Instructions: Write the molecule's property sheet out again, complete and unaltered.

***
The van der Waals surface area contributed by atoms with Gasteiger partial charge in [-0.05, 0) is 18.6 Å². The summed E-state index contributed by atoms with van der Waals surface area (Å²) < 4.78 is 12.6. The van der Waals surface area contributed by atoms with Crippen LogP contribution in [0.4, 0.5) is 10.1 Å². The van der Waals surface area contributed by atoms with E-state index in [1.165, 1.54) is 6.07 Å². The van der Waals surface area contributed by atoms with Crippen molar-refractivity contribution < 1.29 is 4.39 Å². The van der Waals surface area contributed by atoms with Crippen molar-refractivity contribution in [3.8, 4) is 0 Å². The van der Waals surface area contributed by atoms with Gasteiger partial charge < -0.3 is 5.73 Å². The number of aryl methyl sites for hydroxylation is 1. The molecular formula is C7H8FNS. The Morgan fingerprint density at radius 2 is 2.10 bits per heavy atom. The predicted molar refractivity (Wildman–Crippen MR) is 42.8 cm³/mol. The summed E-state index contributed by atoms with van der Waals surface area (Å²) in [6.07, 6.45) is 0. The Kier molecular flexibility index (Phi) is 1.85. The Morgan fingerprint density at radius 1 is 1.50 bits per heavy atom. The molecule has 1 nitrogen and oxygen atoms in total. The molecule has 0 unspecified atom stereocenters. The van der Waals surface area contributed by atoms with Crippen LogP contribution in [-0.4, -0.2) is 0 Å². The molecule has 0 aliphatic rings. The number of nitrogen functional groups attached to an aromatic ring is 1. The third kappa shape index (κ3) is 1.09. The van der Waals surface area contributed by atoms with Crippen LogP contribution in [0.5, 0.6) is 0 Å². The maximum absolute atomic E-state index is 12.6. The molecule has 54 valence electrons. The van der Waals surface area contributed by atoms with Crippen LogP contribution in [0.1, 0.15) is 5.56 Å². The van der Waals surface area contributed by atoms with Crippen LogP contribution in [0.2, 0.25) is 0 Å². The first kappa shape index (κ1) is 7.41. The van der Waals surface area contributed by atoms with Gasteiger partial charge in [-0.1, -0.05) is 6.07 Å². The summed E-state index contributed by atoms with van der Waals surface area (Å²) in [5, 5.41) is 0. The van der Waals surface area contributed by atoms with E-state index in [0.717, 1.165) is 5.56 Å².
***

The van der Waals surface area contributed by atoms with Gasteiger partial charge in [-0.05, 0) is 18.6 Å². The summed E-state index contributed by atoms with van der Waals surface area (Å²) < 4.78 is 12.6. The van der Waals surface area contributed by atoms with Crippen LogP contribution in [0.4, 0.5) is 10.1 Å². The van der Waals surface area contributed by atoms with E-state index in [1.165, 1.54) is 6.07 Å². The van der Waals surface area contributed by atoms with Crippen molar-refractivity contribution < 1.29 is 4.39 Å². The van der Waals surface area contributed by atoms with Crippen molar-refractivity contribution in [3.8, 4) is 0 Å². The van der Waals surface area contributed by atoms with Gasteiger partial charge < -0.3 is 5.73 Å². The number of aryl methyl sites for hydroxylation is 1. The molecular formula is C7H8FNS. The Morgan fingerprint density at radius 2 is 2.10 bits per heavy atom. The predicted molar refractivity (Wildman–Crippen MR) is 42.8 cm³/mol. The summed E-state index contributed by atoms with van der Waals surface area (Å²) in [6.07, 6.45) is 0. The Kier molecular flexibility index (Phi) is 1.85. The Morgan fingerprint density at radius 1 is 1.50 bits per heavy atom. The molecule has 1 nitrogen and oxygen atoms in total. The molecule has 0 unspecified atom stereocenters. The van der Waals surface area contributed by atoms with Crippen LogP contribution in [-0.4, -0.2) is 0 Å². The molecule has 0 aliphatic rings. The number of nitrogen functional groups attached to an aromatic ring is 1. The third kappa shape index (κ3) is 1.09. The van der Waals surface area contributed by atoms with Crippen LogP contribution in [0.5, 0.6) is 0 Å². The maximum absolute atomic E-state index is 12.6. The molecule has 54 valence electrons. The van der Waals surface area contributed by atoms with Crippen LogP contribution in [0.1, 0.15) is 5.56 Å². The van der Waals surface area contributed by atoms with Crippen LogP contribution in [0.2, 0.25) is 0 Å². The first kappa shape index (κ1) is 7.41. The van der Waals surface area contributed by atoms with Gasteiger partial charge in [-0.1, -0.05) is 6.07 Å². The summed E-state index contributed by atoms with van der Waals surface area (Å²) in [5, 5.41) is 0. The van der Waals surface area contributed by atoms with E-state index in [0.717, 1.165) is 5.56 Å².